As a teacher myself, I see the American education system sinking rapidly. It is mostly due to more federal government interference, the economy, and the lack of family values as well as crappy parents that should not be parents. Honestly, I would like to see public education go away and education in general should be privatized. This would reduce costs for everyone while increasing the quality of learning and the learning environment. The way I see it, education is a priviledge, not a right. You want? Go get it! It shouldn't be rammed down your throat. And yes, you are right... it should be more individualized.
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Unorthodox
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Joined: Sun Mar 05, 2006 8:08 pm
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PostPosted: Thu Apr 18, 2013 5:04 pm 
 

evil528e wrote:
As a teacher myself, I see the American education system sinking rapidly. It is mostly due to more federal government interference, the economy, and the lack of family values as well as crappy parents that should not be parents. Honestly, I would like to see public education go away and education in general should be privatized. This would reduce costs for everyone while increasing the quality of learning and the learning environment. The way I see it, education is a priviledge, not a right. You want? Go get it! It shouldn't be rammed down your throat. And yes, you are right... it should be more individualized.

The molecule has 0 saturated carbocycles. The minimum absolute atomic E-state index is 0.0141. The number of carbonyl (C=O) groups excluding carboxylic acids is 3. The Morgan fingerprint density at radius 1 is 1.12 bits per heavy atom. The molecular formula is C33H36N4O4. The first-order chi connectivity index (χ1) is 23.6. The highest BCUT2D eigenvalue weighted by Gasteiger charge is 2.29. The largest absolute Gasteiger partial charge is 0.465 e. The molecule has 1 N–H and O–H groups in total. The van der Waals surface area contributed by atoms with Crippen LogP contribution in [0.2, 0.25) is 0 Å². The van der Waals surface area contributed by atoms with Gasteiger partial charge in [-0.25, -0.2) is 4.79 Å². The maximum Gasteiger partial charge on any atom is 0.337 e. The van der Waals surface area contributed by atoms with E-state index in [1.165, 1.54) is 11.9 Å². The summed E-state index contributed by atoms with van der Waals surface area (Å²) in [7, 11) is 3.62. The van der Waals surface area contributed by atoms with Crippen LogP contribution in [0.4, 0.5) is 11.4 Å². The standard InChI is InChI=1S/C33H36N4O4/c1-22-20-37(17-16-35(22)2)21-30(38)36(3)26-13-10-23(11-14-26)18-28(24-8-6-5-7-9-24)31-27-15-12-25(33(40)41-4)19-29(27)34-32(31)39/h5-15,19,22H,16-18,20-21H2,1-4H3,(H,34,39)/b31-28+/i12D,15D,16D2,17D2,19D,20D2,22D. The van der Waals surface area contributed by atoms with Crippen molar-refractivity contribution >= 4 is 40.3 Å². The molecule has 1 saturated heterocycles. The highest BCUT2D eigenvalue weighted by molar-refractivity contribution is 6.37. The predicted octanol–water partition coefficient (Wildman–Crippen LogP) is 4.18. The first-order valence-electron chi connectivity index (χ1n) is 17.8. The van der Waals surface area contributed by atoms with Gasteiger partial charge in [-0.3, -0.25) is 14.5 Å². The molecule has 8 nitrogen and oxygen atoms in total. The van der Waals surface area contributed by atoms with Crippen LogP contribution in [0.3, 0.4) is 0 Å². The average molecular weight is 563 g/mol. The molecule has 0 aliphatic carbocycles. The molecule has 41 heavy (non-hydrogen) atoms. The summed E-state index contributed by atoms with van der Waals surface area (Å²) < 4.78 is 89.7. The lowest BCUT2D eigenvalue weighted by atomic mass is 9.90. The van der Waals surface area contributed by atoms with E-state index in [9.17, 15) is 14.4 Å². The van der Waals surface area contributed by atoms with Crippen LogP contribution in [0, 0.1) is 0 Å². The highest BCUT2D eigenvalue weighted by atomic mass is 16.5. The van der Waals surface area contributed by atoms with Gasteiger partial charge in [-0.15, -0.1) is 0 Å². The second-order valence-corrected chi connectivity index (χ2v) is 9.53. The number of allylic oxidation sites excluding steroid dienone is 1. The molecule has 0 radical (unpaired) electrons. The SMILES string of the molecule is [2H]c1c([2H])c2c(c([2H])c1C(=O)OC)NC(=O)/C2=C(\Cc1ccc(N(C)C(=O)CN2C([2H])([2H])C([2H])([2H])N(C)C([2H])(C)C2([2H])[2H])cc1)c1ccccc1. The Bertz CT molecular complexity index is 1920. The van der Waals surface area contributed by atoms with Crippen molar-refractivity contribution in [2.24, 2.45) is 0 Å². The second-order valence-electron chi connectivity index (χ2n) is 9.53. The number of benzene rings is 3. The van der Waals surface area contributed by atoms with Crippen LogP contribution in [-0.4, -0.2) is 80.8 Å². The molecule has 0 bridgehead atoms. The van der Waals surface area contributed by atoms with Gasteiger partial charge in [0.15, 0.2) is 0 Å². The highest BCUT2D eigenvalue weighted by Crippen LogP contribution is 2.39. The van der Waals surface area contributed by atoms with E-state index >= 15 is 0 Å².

Nah bro. It's a pity you're a teacher yet you seem to not understand that ones own education can impact an entire society. Like, somehow the world didn't benefit and receive anything from other people becoming educated, even though knowledge is the very thing that transformed western society out of the dark ages. Yes- there's benefits of education like getting a better job. But better jobs pay because they help society more (theoretically... exclude hedge funds and the anomalies that are famous for no reason).

Also, putting a direct high price on the student will not make a overall better education system, only an exclusive one. What- you think the only ones trying to do well in school are ones able to afford some private education system? All this would do is worsen the already shitty distribution of wealth in this country because there would be almost no opportunity for poor people to get the credentials needed for a job that would put them above the poverty line.

In general, I believe that public school teachers need a pay raise in this country (it's one thing I wouldn't mind having my own taxes increased for as long as there was effort to cut spending in other areas) and tenure should be completely eliminated. If a higher value is put on those who give knowledge to younger people, then the value of younger people's knowledge will increase. Bottom line. Never mind the fact this would inherently make becoming a teacher more competitive and increase the quality of the education. Tenure being eliminated would make sure teachers don't get lazy when they hit a certain year of teaching.
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megalowho
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PostPosted: Thu Apr 18, 2013 5:47 pm 
 

I'm finishing my first (and, I've decided, last) semester as an adjunct professor. There are many things to complain about with regard to education, but I'll add this: People who seek a career in higher education have very little to hope for, even with regard to basic things like job security and a livable salary.